Wales internationally important for wintering waterbirds

No.:  2012-32
October 2012

Latest counts collected by Wetland Bird Survey (WeBS) volunteers reaffirm the importance of the Severn Estuary and other sites for wintering waterbirds in Wales.

Dunlin by www.grayimages.co.uk

Dunlin can come from breeding areas as
far afield as Iceland and Siberia

An amazing 75,000 geese, ducks and waders used the Severn Estuary during the freezing winter of 2010/11, eight species of which now use the estuary in internationally important numbers. Many of these birds come from breeding areas as far afield as Iceland and Siberia, including Dunlin (24,350*) and Ringed Plover (1,080) whose wintering populations across the UK as a whole are at all-time lows, according to the latest WeBS report – Waterbirds in the UK.

Counts on the Severn Estuary in 2010/11 were, for many species, higher than recent averages, presumably in response to the cold weather. Although it was cold in western Britain, birds from even colder areas further east in Europe, are likely to have made use of west coast estuaries as cold weather refuges. Along with Dunlin and Ringed Plover, the six other species to use the Severn Estuary in internationally important numbers (more than 1% of the total international population) are Mute Swan (400), Bewick’s Swan (250), Shelduck (4,230), Pintail (730), Shoveler (570), and Redshank (2,920).

The Severn is one of many internationally important wetlands in Wales – others supporting internationally important numbers of waterbirds include the Burry Inlet, Carmarthen Bay, Cleddau Estuary and Dee Estuary (the latter straddling the border with England).

*all numbers are an average of annual peaks over the last five years

Chas Holt, WeBS Organiser at the British Trust for Ornithology, said:  “We are indebted to over 200 WeBS volunteers who braved the winter of 2010/11 to monitor Wales’s important waterbird populations. This fantastic effort is fundamental in helping to illustrate the population trends of wintering waterbirds and how these birds respond to cold weather.”

Simon Wotton, Senior Conservation Scientist at RSPB said: “The results of the 2010/11 winter show how important protected areas are for the wintering waterbirds. The increased use of sites during this cold winter, including areas managed by conservation bodies such as RSPB, show how valuable well managed wetlands can be to birds who need a safe place to gowhen the continent freezes over. The latest figures highlight the importance of this long-running survey and the importance of volunteer surveyors.”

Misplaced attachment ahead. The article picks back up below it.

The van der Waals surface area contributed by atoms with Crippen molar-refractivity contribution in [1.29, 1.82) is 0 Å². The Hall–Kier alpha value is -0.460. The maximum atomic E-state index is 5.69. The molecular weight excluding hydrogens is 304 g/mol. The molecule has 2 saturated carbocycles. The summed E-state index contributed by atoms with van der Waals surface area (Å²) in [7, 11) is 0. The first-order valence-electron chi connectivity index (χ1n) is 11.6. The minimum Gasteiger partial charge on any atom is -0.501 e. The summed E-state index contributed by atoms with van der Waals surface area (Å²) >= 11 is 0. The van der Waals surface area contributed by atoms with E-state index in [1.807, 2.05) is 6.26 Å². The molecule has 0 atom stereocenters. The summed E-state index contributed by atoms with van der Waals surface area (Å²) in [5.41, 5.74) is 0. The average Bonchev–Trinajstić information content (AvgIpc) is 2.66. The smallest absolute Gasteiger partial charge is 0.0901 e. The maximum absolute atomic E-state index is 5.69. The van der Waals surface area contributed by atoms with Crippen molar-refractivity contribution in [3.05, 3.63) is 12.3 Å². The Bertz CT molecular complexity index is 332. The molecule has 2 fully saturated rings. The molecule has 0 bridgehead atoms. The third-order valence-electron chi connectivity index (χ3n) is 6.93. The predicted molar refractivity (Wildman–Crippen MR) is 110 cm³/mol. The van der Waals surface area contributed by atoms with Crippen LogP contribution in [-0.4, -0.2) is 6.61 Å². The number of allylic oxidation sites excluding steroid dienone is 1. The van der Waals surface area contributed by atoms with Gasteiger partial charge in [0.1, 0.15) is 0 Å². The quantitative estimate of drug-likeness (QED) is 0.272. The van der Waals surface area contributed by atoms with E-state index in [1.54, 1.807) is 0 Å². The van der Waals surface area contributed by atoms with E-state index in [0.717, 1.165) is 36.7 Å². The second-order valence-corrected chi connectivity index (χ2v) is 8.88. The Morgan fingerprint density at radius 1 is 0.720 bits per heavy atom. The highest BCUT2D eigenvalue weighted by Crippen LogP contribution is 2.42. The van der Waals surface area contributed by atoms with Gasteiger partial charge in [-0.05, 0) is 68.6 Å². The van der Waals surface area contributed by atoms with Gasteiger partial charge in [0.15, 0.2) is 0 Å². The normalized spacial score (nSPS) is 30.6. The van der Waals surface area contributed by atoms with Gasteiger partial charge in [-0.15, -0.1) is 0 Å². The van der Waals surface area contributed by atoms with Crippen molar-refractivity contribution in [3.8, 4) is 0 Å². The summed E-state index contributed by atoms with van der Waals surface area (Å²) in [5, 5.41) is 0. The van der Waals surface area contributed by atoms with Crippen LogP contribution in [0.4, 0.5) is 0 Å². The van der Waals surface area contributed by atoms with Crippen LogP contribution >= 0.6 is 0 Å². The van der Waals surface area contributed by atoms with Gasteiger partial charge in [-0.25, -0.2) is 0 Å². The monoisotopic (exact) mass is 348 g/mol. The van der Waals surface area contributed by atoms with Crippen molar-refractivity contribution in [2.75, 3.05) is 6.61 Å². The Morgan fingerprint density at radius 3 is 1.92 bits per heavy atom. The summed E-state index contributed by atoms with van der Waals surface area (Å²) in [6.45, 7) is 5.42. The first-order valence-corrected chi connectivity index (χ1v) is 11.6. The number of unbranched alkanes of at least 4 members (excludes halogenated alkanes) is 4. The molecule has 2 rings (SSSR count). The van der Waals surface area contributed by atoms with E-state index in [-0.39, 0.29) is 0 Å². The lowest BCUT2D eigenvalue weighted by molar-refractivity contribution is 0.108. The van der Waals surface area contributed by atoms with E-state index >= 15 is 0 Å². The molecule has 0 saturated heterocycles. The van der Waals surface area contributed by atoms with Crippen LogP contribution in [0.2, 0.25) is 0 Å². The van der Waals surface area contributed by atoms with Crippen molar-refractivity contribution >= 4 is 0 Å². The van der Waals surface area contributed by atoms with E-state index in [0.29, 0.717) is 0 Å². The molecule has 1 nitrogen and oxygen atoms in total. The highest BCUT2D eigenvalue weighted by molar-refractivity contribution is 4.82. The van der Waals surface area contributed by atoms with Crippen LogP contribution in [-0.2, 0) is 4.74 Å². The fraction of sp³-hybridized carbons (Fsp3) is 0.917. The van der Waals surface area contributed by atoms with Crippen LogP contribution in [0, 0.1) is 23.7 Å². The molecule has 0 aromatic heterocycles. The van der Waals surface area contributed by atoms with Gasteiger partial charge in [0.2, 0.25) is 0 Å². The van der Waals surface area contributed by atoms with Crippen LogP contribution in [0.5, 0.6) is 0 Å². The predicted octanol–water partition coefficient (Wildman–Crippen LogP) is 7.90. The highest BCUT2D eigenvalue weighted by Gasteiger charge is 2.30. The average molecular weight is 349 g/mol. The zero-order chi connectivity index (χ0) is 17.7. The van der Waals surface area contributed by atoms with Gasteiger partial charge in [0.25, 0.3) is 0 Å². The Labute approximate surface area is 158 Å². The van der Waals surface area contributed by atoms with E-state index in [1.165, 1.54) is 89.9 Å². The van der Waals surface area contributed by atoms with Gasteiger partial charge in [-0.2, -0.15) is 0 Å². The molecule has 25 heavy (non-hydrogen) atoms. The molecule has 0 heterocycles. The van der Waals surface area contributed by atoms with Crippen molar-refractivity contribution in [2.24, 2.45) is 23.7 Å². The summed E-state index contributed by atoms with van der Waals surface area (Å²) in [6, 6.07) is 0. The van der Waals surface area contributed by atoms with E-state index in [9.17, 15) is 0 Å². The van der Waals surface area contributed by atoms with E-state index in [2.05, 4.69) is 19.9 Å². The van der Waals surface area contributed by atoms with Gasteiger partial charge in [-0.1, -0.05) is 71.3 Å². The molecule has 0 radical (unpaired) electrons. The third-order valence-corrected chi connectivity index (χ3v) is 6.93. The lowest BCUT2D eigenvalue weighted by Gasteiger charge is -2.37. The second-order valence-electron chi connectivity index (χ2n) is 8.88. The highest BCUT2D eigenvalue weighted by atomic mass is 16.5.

Matty Murphy, Ornithologist at Countryside Council for Wales, said: "WeBS data are an invaluable resource for Wales, showing the importance of estuaries at a Welsh, UK and international level. WeBS data remind us that we should not just focus on sites within Wales, but also in terms of the greater flyway of these species across Europe. This increase of Dunlin numbers in recent cold winters in the Severn Estuary for instance, has shown how within Europe and the UK we need a wide and varied network of sites to accommodate cold weather movements of birds – of which Welsh sites are an integral part."

Richard Hearn, Head of Monitoring at Wildfowl & Wetlands Trust, said:  “The vital role the Severn Estuary plays in safeguarding migratory waterbirds is widely recognised through its classification as an EU Special Protection Area and Wetland of International Importance under the Ramsar Convention. This has been further emphasised by the latest counts of waterbirds there which, along with other features such as its Atlantic salt pasture and tidal bore, demonstrate the global uniqueness of this wetland and the need to ensure it receives the greatest level of protection.”

Note for Editors

  1. The BTO is the UK's leading bird research organisation. Over thirty thousand birdwatchers contribute to the BTO's surveys. They collect information that forms the basis of conservation action in the UK. The BTO maintains a staff of 100 at its offices in Norfolk,  Stirling and Bangor, who analyse and publicise the results of project work. The BTO's investigations are funded by government, industry and conservation organisations.
  2. The Wetland Bird Survey (WeBS) is the monitoring scheme for non-breeding waterbirds in the UK, which aims to provide the principal data for the conservation of their populations and wetland habitats.  WeBS is a partnership between the British Trust for Ornithology, the Royal Society for the Protection of Birds and the Joint Nature Conservation Committee (the latter on behalf of the Council for Nature Conservation and the Countryside, the Countryside Council for Wales, Natural England and Scottish Natural Heritage) in association with the Wildfowl and Wetlands Trust..
  3. To view the report please visit http://www.bto.org/volunteer-surveys/webs/publications/wituk-201011

Contact Details

Chas Holt
(BTO WeBS Organiser)

Office: 01842 750050
(9am to 5.30pm)
Email: webs [at] bto.org

Paul Stancliffe
(BTO Media Manager)

Office: 01842 750050
(9am to 5.30pm)
Mobile: 07585 440910 (anytime)
Email: press [at] bto.org

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